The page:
That first message, time- stamped 3:34 a.m. on Sunday, began, I made a God out of blood . . . not superiority. The words came from the KMFDM song that appears on the video about Harris and Klebold. A link to that video is included in the post.

It was not clear Tuesday what time the message was actually left - it was possible the time stamp was from the Central Time zone, meaning it might actually have been posted at 2:34 a.m. Denver time.

A later post began, Here's the kind of anger when kids get abused and pushed and pushed and pushed and pushed and pushed and included a link to the Hitmen for Hire video.

Another post began, This kid went through abuse in christianity just like me and my friends and included a link to the Rodriguez video.

Follow-up messages includes passages in which Murray professed frustration with his religious experiences.

Me, I still believe in a loving God . . . but not the christian god who is full of hate . . . and never did anything at all all these years while I've cried out for answers for spiritual truth . . . your christian God never did one thing about any of the abuse me and my christian friends went through . . . why the f*** should I care about any morals?

Other messages quoted liberally from the diatribes of Harris.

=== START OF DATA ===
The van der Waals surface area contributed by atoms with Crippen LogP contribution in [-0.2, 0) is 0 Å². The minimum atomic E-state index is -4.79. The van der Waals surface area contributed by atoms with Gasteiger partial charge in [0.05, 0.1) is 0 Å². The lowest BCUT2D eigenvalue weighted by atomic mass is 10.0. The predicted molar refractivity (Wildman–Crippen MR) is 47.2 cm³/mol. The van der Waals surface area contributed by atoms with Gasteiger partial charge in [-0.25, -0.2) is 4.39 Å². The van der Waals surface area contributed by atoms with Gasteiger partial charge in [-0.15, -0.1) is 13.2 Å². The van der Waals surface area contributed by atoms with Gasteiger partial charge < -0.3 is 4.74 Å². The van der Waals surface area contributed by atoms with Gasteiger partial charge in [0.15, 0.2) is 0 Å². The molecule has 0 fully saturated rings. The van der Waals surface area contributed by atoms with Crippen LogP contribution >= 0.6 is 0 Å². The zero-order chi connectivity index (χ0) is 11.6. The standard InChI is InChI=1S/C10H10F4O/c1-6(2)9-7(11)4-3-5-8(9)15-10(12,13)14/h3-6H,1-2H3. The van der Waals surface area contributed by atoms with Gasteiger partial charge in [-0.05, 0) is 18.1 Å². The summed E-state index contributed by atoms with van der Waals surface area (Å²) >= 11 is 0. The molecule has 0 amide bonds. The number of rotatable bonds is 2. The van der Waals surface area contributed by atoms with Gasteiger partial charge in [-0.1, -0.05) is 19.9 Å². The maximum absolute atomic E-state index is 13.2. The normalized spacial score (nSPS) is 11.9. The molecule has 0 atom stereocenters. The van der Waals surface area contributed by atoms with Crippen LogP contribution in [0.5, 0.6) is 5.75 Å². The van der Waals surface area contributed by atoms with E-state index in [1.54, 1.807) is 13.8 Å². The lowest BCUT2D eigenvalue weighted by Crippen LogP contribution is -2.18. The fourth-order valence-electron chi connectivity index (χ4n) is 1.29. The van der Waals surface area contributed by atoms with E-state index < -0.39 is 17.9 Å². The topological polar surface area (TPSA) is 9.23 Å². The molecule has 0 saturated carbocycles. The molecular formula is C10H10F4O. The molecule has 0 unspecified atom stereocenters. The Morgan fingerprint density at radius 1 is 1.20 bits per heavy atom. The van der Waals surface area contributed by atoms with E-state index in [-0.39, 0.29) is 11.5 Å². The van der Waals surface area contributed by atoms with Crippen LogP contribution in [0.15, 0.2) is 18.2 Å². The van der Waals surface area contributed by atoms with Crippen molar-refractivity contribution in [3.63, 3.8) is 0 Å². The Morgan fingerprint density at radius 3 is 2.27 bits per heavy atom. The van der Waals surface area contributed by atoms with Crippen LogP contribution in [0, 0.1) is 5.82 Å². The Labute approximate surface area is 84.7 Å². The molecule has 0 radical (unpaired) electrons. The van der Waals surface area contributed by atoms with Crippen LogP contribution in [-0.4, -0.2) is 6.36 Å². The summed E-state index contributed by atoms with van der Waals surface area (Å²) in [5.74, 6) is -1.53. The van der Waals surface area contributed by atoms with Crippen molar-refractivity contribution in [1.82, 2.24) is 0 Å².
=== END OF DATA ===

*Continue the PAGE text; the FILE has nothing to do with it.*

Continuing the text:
The last, time-stamped at 11:01 a.m., ended simply:





Those words came from the song (Sic) by the band Slipknot.

Posts on the message board match closely with a MySpace page on which Murray appears to have made himself out to be a 23- year-old woman from Englewood.

The MySpace profile has the name "~*Sarah's*~ Chrstnnghtmr," and the user's latest blog entry, left on Saturday, is titled My Prayer and lists the lyrics of the song Among the Flames, by the metal band Setherial.

Among Murray's postings before the New Life Church shootings was an entry titled Prayer, with the same lyrics.

"Chrstnnghtmr" also describes growing up being abused and tormented by christians, and writes about being home-schooled and being part of Youth With A Mission in Denver. One part of the profile begins:

Of course, LOTS of hypocrisy and NO REAL love to be found at YWAM Denver.

Passages are similar

Other nearly identical passages appear on the MySpace page and the message board.

The quote We sold our souls to Rock and roll Mind Control is listed next to the MySpace user's picture; Murray used a similar quote to sign off a Nov. 16 entry on the message board. In that entry he wrote, I sold my soul to rock and roll mind control.

Other similarities include an entry in MySpace called You raped the soul from the child in me, which is part of a posting by Murray on the message board Aug. 5. The words are similar to lyrics of a song called Crwn Thy Frnicatr by Psyclon Nine, with the word raped substituted for the original ripped.

The MySpace page features the song Mr. Crowley.

The Ozzy Osbourne song, covered by a different artist on the page, is a reference to Aleister Crowley.

One of Murray's postings on the message board, left between the shootings, ends simply:

Mister Crowley.~ by Kevin Vaughan, Rocky Mountain News, December 12, 2007, "Murray posted links to Columbine videos between sprees."